HOMEBREW Digest #2490 Fri 22 August 1997

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		Digest Janitor: janitor@hbd.org
		Many thanks to the Observer & Eccentric Newspapers of 
		Livonia, Michigan for sponsoring the Homebrew Digest.
				URL: http://www.oeonline.com

  CP Bottle Filler Alternative? (Mark T A Nesdoly)
  Electric Brewing / Ice CF Chillers (KennyEddy)
  Batch Sparging / Newbie All-Grain Questions (KennyEddy)
  filtering (michael rose)
  Re: First Faltering Steps / More IPA Worship (from Matt) (Matt Gadow)
  first steps... ("Bryan L. Gros")
  celis white (AlannnnT)
  Chilis from Chile (Loren Crow)
  Re: mutant sparging; lost beer; first-time mashing (Mike Uchima)
  132F Good - 122F Bad ("Charles Rich")
  Malt beverages ("Arnold J. Neitzke")
  Predicting SG of First Runnings (Charles Burns)
  Chocolate & Money (Gordon & Cindy Camp)
  Stuck lager w/ 2206 (George De Piro)
  HBD #2488 comments - CO2 ("Richard Cuff")
  Re: Airstones in kegs (guym)
  Nitrogen Dispensing:  Does it ruin a beer? (George De Piro)
  Re: pub draught Guinness (Mike Uchima)
  Danstar dry yeast ("Alan McKay")
  Re: wood alcohol (Brian Bliss)
  On MLD (haafbrau1)
  Re: off flavors (Samuel Mize)
  Need a mail-order firm with lots of features ("Bret A. Schuhmacher")
  SS Keg/Drilling (Andrew Stavrolakis)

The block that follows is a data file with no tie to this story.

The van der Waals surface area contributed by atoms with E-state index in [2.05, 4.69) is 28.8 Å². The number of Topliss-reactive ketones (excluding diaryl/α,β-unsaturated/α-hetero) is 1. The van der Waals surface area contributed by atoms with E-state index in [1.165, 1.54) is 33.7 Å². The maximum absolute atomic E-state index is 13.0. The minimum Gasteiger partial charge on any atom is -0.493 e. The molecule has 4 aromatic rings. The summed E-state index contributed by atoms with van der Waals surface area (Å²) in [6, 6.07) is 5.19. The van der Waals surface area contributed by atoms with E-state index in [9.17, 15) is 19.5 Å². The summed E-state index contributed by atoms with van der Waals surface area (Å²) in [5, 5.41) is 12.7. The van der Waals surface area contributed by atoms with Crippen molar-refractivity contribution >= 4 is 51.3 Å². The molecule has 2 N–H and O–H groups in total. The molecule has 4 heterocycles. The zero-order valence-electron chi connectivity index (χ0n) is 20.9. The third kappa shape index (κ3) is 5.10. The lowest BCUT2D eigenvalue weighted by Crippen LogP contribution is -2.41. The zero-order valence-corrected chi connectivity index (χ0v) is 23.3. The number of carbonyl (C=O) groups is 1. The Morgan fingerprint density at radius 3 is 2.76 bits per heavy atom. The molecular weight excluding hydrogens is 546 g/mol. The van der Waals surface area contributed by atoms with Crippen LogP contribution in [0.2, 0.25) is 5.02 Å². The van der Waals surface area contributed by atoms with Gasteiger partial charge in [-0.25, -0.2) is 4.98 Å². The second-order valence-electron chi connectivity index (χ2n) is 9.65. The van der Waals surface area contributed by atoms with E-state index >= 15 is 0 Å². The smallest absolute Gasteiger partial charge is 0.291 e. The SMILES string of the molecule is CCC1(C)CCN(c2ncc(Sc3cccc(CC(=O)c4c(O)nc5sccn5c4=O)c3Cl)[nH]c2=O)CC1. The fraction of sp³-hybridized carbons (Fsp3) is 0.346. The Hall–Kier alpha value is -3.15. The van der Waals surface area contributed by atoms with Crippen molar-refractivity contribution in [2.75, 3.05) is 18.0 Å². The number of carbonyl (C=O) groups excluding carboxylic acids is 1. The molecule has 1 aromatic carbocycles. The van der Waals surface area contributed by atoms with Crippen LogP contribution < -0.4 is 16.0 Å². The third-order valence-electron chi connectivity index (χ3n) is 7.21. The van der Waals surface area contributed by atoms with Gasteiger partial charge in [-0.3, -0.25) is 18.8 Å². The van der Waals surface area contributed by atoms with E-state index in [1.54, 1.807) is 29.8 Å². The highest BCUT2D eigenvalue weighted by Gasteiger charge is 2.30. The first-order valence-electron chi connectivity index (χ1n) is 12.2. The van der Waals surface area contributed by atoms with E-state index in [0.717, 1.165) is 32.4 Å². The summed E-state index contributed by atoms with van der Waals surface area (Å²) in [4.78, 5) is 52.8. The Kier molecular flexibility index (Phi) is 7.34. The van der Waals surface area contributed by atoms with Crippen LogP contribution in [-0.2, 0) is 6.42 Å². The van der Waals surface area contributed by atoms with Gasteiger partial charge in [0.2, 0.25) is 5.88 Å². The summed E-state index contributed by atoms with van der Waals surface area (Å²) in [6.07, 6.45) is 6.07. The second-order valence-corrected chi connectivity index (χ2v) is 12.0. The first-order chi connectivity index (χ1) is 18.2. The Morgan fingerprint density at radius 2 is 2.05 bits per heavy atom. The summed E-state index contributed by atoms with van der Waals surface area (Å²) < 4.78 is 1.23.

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---------------------------------------------------------------------- Date-warning: Date header was inserted by mail.usask.ca From: Mark T A Nesdoly <mtn290 at mail.usask.ca> Subject: CP Bottle Filler Alternative? Hello All, This past April I was fortunate enough to run across a fellow homebrewer who was looking to sell his kegging setup. Six 5 gallon pin-lock kegs, a 20 lb CO2 tank and a heavy duty regulator that was scrounged from a liquid oxygen welding setup, and adapted for CO2. The cost? $140 Am I lucky or what? ;-) Anyway, the setup also includes an air chuck (like the kind used for filling your tires with air at the gas station). I finally got around to making a couple of "carbonator"-type caps on the weekend out of two old plastic pop bottle screw tops, a couple of valve stems, and a little food-grade caulking. Now I'm set to take some of my brew with me without having to haul around a keg. BTW, total cost of the two caps I made: $3.99 + tax (the cost of the two valve stems). This got me thinking about doing the same thing to a metal twist-off beer cap. Before I started kegging, I bottled all of my beer in the twist-off bottles, and I still have them all. Most competitions require that your brew is contained in the standard brown glass bottles, and it is for that reason that I was contemplating a CP bottle filler. A carbonator-type cap for twist-off bottles would certainly be easier and cheaper than a CP bottle filler. To bottle, I would simply fill the bottles from the keg, screw on the adapted bottle cap, carbonate, remove the adapted cap, and cap the bottles. Anyway, on to the questions: Has anyone out there done this before? Does anyone know how much pressure a standard (Canadian) twist-off brown glass beer bottle can withstand? To the CP bottle filler owners: How much more do you have to carbonate a beer when filling it? i.e. the beer will lose some carbonation in the time it takes to extract the CP bottle filler and cap the bottle. How much higher do you have to carbonate the beer to hit your target carbonation level? For instance, if I was bottling an IPA, and was shooting for 1.6 volumes of CO2 in the bottle, would I have to carbonate to, say, 1.8 volumes, then remove the cap with the valve stem, and quickly cap the bottle? Any and all responses appreciated. If there's sufficient feedback I will post a summary of the responses. - -- Mark Return to table of contents